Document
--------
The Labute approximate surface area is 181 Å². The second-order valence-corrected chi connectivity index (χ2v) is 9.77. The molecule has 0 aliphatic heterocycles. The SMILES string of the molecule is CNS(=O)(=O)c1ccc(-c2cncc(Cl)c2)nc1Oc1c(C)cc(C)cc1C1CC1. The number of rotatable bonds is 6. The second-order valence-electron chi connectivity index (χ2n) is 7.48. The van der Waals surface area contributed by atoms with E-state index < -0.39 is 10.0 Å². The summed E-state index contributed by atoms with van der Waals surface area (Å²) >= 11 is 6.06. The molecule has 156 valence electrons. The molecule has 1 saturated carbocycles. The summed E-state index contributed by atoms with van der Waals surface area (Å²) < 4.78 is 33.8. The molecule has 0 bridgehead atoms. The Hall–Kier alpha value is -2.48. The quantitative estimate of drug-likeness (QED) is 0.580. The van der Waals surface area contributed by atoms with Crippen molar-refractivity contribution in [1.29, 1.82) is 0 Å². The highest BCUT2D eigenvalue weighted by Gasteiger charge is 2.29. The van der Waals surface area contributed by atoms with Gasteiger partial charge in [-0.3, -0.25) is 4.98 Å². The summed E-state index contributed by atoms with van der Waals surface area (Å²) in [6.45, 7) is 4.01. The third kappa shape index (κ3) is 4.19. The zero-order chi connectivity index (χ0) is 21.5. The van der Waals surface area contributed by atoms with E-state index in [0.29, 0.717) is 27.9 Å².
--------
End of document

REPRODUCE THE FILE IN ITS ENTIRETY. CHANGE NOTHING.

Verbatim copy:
The Labute approximate surface area is 181 Å². The second-order valence-corrected chi connectivity index (χ2v) is 9.77. The molecule has 0 aliphatic heterocycles. The SMILES string of the molecule is CNS(=O)(=O)c1ccc(-c2cncc(Cl)c2)nc1Oc1c(C)cc(C)cc1C1CC1. The number of rotatable bonds is 6. The second-order valence-electron chi connectivity index (χ2n) is 7.48. The van der Waals surface area contributed by atoms with E-state index < -0.39 is 10.0 Å². The summed E-state index contributed by atoms with van der Waals surface area (Å²) >= 11 is 6.06. The molecule has 156 valence electrons. The molecule has 1 saturated carbocycles. The summed E-state index contributed by atoms with van der Waals surface area (Å²) < 4.78 is 33.8. The molecule has 0 bridgehead atoms. The Hall–Kier alpha value is -2.48. The quantitative estimate of drug-likeness (QED) is 0.580. The van der Waals surface area contributed by atoms with Crippen molar-refractivity contribution in [1.29, 1.82) is 0 Å². The highest BCUT2D eigenvalue weighted by Gasteiger charge is 2.29. The van der Waals surface area contributed by atoms with Gasteiger partial charge in [-0.3, -0.25) is 4.98 Å². The summed E-state index contributed by atoms with van der Waals surface area (Å²) in [6.45, 7) is 4.01. The third kappa shape index (κ3) is 4.19. The zero-order chi connectivity index (χ0) is 21.5. The van der Waals surface area contributed by atoms with E-state index in [0.29, 0.717) is 27.9 Å².